The weather has been snowy and cold for a few days and doesn’t look to be letting up anytime soon. We don’t have it near as bad as some of the folks to the north, east, and west, so I thought I would share the sounds of the coming spring. There is hope that spring will arrive, even if you’re buried under feet of snow. Before long you will be hearing this sound in your area.

I started some seedlings back on February 10th. The age of the seeds made me question their continued viability, so I planted them pretty thick. Well, most of them have done really well, to the point that they are in serious need of thinning. Here is a pictorial of their progress.

Green cabbage, February 16th

Green cabbage, February 25th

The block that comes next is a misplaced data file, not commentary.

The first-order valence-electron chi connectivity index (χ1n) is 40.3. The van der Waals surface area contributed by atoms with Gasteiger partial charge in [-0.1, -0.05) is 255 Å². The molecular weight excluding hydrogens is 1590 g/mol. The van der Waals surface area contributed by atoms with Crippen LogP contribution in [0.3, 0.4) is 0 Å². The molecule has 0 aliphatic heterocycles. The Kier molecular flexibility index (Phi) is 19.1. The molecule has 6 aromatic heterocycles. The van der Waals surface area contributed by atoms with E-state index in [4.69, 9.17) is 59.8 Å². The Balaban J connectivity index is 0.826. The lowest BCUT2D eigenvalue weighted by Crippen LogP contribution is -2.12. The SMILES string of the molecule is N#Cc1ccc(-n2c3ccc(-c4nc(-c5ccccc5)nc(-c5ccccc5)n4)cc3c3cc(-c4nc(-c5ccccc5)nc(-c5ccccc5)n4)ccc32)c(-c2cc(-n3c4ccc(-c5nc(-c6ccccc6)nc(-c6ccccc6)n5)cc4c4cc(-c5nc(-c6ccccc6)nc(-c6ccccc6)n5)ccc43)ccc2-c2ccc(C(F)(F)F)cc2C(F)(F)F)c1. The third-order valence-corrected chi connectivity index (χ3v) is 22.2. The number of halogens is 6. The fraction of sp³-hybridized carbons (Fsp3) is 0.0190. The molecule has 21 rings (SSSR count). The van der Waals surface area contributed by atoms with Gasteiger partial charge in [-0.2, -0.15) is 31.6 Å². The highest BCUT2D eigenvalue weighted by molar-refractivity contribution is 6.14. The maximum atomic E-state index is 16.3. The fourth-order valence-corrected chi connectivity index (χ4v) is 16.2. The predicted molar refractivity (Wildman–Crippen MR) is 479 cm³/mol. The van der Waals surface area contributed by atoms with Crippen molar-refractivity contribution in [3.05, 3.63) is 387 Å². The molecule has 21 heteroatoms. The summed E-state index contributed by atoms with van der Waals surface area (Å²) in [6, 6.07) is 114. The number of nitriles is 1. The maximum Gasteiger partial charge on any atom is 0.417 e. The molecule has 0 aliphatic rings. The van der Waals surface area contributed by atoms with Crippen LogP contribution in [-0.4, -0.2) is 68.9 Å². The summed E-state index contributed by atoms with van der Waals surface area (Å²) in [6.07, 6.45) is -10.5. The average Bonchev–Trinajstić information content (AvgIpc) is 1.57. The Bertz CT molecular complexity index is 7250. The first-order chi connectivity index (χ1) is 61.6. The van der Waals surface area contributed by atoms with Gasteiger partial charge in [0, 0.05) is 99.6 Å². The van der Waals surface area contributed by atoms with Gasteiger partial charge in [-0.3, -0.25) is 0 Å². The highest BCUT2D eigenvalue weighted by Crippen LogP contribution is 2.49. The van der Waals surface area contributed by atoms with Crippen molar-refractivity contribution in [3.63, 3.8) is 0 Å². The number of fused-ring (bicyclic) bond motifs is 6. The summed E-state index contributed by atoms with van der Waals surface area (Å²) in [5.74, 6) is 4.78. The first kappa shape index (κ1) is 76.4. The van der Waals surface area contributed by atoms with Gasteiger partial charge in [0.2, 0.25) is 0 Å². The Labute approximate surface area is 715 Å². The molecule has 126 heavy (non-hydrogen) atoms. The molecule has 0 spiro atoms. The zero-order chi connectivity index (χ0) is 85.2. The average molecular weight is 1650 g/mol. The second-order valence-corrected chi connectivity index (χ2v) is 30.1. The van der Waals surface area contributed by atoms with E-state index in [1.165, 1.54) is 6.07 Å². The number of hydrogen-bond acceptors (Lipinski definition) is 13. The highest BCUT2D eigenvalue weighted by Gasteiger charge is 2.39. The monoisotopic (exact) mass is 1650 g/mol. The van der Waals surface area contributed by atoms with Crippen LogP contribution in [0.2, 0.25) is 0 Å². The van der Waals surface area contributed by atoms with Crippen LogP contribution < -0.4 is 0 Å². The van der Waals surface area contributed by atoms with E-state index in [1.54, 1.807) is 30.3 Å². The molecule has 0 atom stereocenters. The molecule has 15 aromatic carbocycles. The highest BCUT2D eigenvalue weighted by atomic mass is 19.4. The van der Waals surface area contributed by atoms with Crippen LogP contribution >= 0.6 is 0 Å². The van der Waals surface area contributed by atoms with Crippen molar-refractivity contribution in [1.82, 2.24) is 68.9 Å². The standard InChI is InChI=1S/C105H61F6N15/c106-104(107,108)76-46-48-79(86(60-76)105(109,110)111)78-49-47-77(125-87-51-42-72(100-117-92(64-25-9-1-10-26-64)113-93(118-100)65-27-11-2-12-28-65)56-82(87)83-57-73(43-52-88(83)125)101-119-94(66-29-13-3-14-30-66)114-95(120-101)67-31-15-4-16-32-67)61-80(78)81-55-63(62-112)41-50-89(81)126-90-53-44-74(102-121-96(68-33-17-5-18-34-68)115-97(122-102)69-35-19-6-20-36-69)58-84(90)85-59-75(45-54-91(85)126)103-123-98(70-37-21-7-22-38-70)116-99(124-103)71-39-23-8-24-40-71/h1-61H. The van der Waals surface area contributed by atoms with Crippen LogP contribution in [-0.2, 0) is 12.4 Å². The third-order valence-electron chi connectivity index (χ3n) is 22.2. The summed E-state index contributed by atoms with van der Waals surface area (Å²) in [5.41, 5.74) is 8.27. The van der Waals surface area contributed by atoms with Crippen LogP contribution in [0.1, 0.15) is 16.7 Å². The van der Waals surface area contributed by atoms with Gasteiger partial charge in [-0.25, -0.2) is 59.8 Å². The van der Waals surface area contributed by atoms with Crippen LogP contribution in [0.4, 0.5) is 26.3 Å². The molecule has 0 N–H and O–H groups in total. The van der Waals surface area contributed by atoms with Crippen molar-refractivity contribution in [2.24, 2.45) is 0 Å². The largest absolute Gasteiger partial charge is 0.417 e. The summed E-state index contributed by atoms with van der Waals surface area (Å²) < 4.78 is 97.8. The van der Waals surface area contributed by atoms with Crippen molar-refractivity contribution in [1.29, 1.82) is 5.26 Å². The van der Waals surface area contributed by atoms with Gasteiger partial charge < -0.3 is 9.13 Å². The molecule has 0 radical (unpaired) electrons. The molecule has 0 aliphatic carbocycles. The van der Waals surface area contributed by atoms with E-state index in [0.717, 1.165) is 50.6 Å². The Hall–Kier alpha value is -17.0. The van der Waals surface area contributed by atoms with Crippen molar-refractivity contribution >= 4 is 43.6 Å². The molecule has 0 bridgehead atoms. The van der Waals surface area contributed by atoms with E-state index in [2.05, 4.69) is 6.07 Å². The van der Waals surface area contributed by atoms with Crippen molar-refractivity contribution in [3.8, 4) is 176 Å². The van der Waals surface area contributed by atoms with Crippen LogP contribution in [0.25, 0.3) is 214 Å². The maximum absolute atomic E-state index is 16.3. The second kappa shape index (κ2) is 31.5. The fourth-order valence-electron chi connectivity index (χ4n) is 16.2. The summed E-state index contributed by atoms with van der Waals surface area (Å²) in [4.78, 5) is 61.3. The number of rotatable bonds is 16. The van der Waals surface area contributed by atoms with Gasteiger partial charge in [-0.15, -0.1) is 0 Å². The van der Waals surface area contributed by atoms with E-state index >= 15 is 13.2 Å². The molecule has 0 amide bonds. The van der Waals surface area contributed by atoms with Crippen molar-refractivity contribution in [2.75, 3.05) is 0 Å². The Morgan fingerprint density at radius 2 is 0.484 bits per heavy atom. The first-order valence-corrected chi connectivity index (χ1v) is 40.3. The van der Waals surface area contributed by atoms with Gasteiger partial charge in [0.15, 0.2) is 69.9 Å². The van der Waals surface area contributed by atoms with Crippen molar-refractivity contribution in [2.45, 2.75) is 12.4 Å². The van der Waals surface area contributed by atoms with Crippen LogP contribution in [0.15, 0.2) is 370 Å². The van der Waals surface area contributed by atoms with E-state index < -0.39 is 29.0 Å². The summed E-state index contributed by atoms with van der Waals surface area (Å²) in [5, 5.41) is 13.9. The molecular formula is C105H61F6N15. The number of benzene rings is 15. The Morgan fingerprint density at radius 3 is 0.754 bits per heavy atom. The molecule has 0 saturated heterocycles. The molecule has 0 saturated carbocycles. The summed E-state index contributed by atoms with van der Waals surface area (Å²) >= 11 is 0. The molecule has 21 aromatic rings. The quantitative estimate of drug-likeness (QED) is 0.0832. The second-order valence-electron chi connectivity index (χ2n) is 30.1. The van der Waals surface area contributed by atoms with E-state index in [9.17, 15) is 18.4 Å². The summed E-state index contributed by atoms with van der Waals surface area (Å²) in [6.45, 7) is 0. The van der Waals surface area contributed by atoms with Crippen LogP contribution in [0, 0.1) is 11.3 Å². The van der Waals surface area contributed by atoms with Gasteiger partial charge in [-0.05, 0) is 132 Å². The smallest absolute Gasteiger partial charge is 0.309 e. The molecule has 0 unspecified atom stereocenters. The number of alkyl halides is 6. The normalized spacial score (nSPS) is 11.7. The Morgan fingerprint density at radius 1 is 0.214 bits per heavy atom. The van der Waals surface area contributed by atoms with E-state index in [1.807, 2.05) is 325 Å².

Michilli cabbage, February 25th

Kohlrabi, February 25th

When I thin these out, we will either eat the seedlings in a salad, or I will give them to the chickens. Now, if I can just get these cabbages to grow to maturity without feeding another crop of cabbage worms, that will be great.

Mixed lettuce, February 16th

Mixed lettuce, February 25th

Spinach & mixed greens, February 16th

I was surprised how much they grew in one day. February 17th

Now they really need thinning. February 25th

Onions, February 17th

Onions, about ready for a haircut to encourage bulb growth, February 25th

The broccoli didn’t do as well, but there are enough for plenty of plants. February 25th

Yesterday I decided it was time to get the carrot seedlings started. I already had some pot maker pots rolled up, but during the cold, snowy, wet weather, I rolled up a few more. It was a cold day, but the sun was shining on the west porch yesterday afternoon, so I decided to give it a try. The garden soil we have in a large trashcan on the porch was so cold! It didn’t take long before my fingers were frozen, even with gloves on. I decided to bring the three trays of pots I filled inside to thaw out before I planted the seeds.